The hustle-bustle of the colourful Meena Bazaar in Delhi, the glittering stalls and hundreds of people walking and prattling is a captivating sight, writes Shubhro Sen.india Updated: Oct 09, 2007 21:15 IST
With the azaan at 4.30 am, all comes to life in and around the magnificent Jama Masjid in Delhi. The hustle-bustle of the colourful Meena Bazaar, the glittering stalls and hundreds of people walking and prattling is a captivating sight. But what is overlooked are the hundreds of homeless children living in inhuman conditions in the lawns adjoining the mosque.
These children mostly belong to neighbouring states. While some came to the city in search of work, others ran away from their homes to avoid studies. The rest are orphans. These children are often found picking garbage from bins in the hope of finding some leftovers, the older children bullying and beating the younger ones, hurling the vilest of abuses and snatching away their food and belongings.
Ironically, in God’s own abode, the rule of the jungle prevails. The few dedicated NGOs that work in the area provide basic necessities like meals, clothes and toys. But they have their limitations. They dutifully impart primary knowledge to this unruly and disinterested lot of children, but fail to infuse in them the essence of humanity, civility and brotherhood sans which the children might at the most become literate but not educated.
Because of the unhealthy conditions and unavailability of proper food and medication, these children suffer from one or the other internal or external diseases. To make things worse, the local drug peddlers have lured some gullible minds. Penniless, hungry young girls are forced into prostitution by the local dictator-duo named Faujia and Parveen. The sheer enormity of these children’s woe is beyond the comprehension of the privileged lot and an exact picture of their anguish and destitution can never be painted on paper.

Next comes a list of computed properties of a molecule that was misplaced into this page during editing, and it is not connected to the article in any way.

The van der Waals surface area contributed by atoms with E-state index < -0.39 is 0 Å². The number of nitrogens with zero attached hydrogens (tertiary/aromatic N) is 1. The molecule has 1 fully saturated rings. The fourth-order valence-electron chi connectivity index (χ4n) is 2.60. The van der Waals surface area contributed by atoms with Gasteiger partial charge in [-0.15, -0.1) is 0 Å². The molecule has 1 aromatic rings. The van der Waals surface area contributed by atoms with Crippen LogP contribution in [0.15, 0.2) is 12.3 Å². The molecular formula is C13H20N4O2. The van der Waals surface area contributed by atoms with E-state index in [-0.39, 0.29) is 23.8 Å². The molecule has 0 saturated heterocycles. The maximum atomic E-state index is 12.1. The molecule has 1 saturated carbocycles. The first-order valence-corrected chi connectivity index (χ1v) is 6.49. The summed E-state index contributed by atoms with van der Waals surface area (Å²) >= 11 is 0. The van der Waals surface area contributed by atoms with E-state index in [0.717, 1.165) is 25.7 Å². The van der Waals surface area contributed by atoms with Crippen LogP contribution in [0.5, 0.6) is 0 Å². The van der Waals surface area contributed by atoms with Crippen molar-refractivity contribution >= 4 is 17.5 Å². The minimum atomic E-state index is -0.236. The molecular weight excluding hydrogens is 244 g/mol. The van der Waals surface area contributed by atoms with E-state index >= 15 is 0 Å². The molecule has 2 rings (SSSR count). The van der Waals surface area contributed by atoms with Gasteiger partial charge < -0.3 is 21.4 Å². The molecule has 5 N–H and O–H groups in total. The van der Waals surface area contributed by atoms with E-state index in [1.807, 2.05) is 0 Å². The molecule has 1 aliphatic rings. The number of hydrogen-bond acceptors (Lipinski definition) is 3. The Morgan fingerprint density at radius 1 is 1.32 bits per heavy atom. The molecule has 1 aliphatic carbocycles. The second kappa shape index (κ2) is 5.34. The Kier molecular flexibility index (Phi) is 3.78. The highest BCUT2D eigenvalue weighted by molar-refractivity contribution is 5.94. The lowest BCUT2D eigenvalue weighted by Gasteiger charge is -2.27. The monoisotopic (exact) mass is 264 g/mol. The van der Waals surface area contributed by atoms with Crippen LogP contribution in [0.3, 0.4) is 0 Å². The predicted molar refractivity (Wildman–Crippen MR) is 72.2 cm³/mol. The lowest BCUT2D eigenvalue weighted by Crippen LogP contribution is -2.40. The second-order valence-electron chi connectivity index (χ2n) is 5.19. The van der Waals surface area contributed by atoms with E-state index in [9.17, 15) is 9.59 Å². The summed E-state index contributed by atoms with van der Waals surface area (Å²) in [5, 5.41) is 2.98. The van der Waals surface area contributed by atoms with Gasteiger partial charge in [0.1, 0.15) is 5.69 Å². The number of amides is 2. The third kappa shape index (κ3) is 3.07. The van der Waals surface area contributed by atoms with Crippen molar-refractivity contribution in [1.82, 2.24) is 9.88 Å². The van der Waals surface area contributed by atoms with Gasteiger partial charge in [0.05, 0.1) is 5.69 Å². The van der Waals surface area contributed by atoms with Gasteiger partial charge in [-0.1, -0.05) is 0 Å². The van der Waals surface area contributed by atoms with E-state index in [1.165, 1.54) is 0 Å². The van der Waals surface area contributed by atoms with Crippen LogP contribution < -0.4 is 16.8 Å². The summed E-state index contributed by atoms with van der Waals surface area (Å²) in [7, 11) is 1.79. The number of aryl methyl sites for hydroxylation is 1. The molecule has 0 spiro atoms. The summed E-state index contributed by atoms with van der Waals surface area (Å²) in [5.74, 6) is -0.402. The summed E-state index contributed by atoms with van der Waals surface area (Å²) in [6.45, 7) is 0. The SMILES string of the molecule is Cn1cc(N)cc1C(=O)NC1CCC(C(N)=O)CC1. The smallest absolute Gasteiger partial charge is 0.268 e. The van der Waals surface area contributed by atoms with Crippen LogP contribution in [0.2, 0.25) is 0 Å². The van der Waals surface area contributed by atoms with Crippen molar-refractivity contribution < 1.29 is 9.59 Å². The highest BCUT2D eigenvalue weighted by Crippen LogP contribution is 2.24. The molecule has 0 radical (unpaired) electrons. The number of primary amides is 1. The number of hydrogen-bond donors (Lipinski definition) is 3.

It’s strange that what calls for the immediate attention of so many NGOs, fails to grab the government’s attention, thus defeating the idea of a socialist State. In troubled times, when help from all quarters fails to reach us, we are left with no option but to turn to God. Thus, I saw a blind child near the masjid, who unlike all other beggars begging for money, stood facing the bright sky with the loose end of his tattered kurta in his hands and chanting ceaselessly “Allah rehem, Allah rehem (Lord have mercy).”